The Opium War

Julia Lovell gives a mythbusting account of a shameful episode in British-Chinese relations

Rana Mitter

Painting: two Chinese opium smokers

An unfolding tragedy … gouache showing two wealthy Chinese opium smokers Photograph: Wellcome Images/Wellcome Library, London

The newly refurbished National Museum of China opened in March 2011 in Tiananmen Square, adorned with groundbreaking technology and architecture. But the story it tells is far less innovative than the design. In the museum’s narrative, China’s modern period of history opens with the opium war, the original sin of western imperialism in East Asia that forced China to open itself to a century of humiliation, conquest and exploitation until Chairman Mao came to sweep all that away. It’s titled "The Road to Rejuvenation", but it could just as easily be called "1842 and all that". This version of the past says more about contemporary Chinese politics, still drawing on China’s history as a victim of western imperialism, than it does about the reality of the clash between the 19th century’s greatest land and naval empires. Even in a 21st-century museum, the stain of a history more than 150 years old is central.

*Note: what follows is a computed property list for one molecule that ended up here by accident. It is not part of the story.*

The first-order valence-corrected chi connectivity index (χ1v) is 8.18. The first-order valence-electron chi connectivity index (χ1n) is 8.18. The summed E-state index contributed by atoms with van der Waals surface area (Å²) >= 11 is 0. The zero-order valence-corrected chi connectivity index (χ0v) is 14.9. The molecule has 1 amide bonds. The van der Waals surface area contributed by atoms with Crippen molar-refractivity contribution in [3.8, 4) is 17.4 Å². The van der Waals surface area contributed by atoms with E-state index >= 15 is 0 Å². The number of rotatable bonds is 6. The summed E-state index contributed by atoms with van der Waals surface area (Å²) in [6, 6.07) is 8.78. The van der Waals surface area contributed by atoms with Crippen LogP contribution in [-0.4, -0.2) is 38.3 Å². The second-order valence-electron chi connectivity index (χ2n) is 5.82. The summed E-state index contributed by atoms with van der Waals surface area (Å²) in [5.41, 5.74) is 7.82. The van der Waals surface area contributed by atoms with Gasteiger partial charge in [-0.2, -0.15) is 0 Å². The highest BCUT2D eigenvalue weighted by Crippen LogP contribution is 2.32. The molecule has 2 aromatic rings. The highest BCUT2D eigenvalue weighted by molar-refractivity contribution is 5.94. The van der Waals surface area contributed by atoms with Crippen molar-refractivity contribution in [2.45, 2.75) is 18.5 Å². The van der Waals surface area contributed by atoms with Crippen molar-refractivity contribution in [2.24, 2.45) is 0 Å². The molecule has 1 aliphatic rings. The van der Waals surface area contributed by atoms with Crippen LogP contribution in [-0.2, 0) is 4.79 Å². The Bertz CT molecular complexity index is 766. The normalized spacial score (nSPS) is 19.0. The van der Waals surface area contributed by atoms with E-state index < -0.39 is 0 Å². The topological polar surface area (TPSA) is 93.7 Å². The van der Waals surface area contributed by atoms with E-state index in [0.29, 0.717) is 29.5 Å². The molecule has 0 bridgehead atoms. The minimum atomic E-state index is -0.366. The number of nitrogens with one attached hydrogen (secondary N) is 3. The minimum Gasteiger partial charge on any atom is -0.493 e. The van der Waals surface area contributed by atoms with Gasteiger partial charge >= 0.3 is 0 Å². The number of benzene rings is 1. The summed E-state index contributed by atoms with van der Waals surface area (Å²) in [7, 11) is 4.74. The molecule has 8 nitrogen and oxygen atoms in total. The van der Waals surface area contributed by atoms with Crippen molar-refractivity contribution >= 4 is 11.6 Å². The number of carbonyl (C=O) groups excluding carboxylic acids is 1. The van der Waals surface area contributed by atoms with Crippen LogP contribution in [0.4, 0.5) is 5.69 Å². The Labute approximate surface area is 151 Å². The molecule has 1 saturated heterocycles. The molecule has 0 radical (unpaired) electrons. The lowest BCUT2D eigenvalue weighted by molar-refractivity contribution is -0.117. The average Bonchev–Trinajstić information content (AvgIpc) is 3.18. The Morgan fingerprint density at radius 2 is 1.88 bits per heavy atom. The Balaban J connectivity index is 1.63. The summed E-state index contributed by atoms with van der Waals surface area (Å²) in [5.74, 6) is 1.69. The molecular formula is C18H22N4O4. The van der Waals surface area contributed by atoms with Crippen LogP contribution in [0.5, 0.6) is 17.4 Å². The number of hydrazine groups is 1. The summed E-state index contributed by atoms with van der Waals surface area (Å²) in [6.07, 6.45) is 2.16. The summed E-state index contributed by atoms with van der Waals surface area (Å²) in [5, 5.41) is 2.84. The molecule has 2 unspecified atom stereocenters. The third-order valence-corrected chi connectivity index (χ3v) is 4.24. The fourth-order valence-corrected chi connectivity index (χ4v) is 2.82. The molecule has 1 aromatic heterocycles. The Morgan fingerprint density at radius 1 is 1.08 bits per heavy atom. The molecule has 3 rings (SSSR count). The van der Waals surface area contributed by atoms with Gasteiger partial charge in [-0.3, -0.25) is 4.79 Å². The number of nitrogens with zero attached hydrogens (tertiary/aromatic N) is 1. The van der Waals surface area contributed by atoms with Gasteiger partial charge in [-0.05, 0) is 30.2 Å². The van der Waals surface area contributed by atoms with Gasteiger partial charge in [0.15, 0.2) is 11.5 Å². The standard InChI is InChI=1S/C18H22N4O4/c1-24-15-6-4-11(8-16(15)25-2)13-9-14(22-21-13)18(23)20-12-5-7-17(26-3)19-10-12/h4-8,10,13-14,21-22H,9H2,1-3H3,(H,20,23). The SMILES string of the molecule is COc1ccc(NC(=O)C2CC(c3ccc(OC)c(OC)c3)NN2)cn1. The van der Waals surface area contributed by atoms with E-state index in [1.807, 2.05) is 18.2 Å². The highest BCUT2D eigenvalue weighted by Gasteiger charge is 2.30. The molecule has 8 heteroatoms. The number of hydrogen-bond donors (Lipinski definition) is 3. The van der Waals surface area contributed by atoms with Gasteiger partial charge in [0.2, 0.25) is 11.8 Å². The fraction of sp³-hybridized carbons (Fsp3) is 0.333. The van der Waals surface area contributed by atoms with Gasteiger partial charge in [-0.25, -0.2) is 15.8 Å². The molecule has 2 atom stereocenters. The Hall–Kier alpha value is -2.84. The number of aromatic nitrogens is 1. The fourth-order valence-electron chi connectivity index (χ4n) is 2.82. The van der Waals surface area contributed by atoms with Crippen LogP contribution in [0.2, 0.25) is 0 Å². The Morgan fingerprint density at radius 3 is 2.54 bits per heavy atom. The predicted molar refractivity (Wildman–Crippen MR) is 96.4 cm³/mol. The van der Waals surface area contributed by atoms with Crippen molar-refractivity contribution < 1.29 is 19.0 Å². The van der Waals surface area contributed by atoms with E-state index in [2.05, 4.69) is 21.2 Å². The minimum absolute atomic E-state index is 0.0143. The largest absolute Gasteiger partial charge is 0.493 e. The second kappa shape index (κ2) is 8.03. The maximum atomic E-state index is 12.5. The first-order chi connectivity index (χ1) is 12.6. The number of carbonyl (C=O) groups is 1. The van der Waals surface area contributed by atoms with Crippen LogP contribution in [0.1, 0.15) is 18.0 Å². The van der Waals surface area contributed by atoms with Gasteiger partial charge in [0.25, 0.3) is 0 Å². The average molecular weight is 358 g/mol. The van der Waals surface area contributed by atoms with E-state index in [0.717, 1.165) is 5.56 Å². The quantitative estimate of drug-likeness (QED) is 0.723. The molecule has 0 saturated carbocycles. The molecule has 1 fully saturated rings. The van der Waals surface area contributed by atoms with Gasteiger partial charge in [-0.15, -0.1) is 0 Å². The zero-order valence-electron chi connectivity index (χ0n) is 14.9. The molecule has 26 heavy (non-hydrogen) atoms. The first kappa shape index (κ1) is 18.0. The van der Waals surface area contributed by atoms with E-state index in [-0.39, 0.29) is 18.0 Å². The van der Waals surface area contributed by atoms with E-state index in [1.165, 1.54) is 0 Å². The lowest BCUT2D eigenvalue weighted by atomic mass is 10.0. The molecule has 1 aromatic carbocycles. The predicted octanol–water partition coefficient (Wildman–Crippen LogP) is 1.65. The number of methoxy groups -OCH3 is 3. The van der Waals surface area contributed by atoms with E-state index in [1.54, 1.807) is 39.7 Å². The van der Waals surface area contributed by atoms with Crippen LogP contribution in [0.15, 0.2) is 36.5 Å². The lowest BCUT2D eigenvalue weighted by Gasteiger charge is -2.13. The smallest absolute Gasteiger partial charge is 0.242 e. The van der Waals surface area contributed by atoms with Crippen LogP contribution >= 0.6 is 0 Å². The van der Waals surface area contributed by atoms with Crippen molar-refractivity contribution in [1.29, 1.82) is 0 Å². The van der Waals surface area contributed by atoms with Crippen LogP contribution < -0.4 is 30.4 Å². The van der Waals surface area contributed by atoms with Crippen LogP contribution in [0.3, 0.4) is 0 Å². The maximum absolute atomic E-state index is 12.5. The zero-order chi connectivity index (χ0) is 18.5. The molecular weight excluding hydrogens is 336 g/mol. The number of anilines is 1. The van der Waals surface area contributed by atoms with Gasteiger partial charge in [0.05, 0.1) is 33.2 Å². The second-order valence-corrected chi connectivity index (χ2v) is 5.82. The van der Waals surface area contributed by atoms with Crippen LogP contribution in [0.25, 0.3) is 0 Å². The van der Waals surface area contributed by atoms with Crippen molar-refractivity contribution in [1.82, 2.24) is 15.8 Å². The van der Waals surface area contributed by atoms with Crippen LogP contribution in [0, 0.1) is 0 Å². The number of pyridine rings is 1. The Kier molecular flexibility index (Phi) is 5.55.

Yet not all the simplified views are on the Chinese side. One of the most persistent excuses for the British invasion of China, when it is discussed at all, was that it opened up a closed, xenophobic empire to the outside world. Actually this was never true. The China of the Qing dynasty was at the heart of an international system looking west and east, expanding its territory by conquest and by treaty in central Asia, and building contacts with Korea, south-east Asia and even Japan (never quite as closed as its shogun rulers would have liked to believe). China also took part in an intellectual and commercial network that went beyond Asia, as the influx of blue-and-white pottery in English country houses in the 18th century easily demonstrates. And long before the British arrived, China was even ruled by outsiders, the nomadic Manchus who had galloped in from the north-east. By the time of the opium war, they had spent nearly two centuries combining traditional Manchu culture at court with the Chinese traditions of governance across the empire.

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